Hoeing or excavating?
Amazon keeps digging the moat around its business. The Internet retailer shocked Wall Street, again, with lower than expected profits due to heavy investment. The expenditure may eventually pay off – that’s why the stock trades at 100 times estimated earnings. But it’s a timely warning that even Amazon must keep girding the barriers to entry.
The latest third quarter is a story Amazon investors know all too well. Sales rose 44 percent. Yet earnings fell 73 percent. And the group led by Jeff Bezos predicts there should be more of the same in the crucial holiday quarter. Amazon says it may even post an operating loss.
The firm pins its performance to heavy investments in everything from increasing the number of its distribution centers by about a third, to buying content for video streaming, to launching multiple versions of its Kindle reading tablet, to new product launches in its online store. All of this costs money.
Bezos says Amazon is running the business for the long run. And there’s no doubt it would still take huge investments for an upstart to build Amazon’s automated warehouses, server farms and tablets from scratch. Any skimping by rivals cowed by Amazon’s huge investments may eventually hurt their ability to match its prices.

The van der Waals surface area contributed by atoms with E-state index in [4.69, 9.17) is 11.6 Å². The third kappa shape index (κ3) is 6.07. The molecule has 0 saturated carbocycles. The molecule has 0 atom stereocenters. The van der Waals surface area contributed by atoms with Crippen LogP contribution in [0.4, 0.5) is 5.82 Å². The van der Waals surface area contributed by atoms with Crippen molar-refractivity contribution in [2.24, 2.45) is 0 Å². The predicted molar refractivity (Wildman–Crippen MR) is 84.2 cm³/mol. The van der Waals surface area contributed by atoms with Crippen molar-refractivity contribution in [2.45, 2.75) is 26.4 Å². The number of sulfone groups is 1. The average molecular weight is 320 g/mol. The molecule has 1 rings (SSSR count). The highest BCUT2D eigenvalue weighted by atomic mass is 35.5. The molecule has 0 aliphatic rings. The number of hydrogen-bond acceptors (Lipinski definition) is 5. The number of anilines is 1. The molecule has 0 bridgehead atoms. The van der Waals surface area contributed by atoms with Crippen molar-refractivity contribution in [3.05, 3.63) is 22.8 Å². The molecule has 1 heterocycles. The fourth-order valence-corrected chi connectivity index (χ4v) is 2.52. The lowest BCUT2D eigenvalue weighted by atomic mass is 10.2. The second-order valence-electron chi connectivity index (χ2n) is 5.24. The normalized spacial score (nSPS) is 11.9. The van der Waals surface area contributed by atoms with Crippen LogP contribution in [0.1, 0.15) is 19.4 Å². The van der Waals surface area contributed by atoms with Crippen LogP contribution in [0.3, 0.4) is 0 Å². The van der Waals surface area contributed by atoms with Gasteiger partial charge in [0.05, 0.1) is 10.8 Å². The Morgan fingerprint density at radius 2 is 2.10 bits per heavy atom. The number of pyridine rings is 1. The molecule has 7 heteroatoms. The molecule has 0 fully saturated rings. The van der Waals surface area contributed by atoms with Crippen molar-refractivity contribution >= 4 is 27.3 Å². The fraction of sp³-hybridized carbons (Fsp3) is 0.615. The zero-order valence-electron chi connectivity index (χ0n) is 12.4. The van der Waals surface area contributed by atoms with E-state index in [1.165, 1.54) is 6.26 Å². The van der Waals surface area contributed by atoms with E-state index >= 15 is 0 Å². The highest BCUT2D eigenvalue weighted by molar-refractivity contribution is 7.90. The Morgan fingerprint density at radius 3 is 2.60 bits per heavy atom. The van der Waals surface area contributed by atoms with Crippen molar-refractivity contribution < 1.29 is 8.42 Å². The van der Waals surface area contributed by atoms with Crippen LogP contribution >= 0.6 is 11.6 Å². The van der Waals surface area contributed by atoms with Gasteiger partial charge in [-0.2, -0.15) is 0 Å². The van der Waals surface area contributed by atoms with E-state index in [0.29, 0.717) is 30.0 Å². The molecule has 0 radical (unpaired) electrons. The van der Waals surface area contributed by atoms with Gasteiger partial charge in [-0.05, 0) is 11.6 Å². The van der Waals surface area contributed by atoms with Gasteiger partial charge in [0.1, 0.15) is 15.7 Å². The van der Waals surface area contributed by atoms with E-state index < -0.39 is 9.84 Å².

However, there is a danger that Amazon is fighting on too many fronts. With each new endeavor, such as its increased efforts in selling electronic gadgetry, it attracts a new array of competitors. Amazon’s return on invested capital has been steadily falling: from 28 percent to 17 percent in the past year. That could suggest rivals are catching up and its moat needs further dredging. Investors should prepare for more.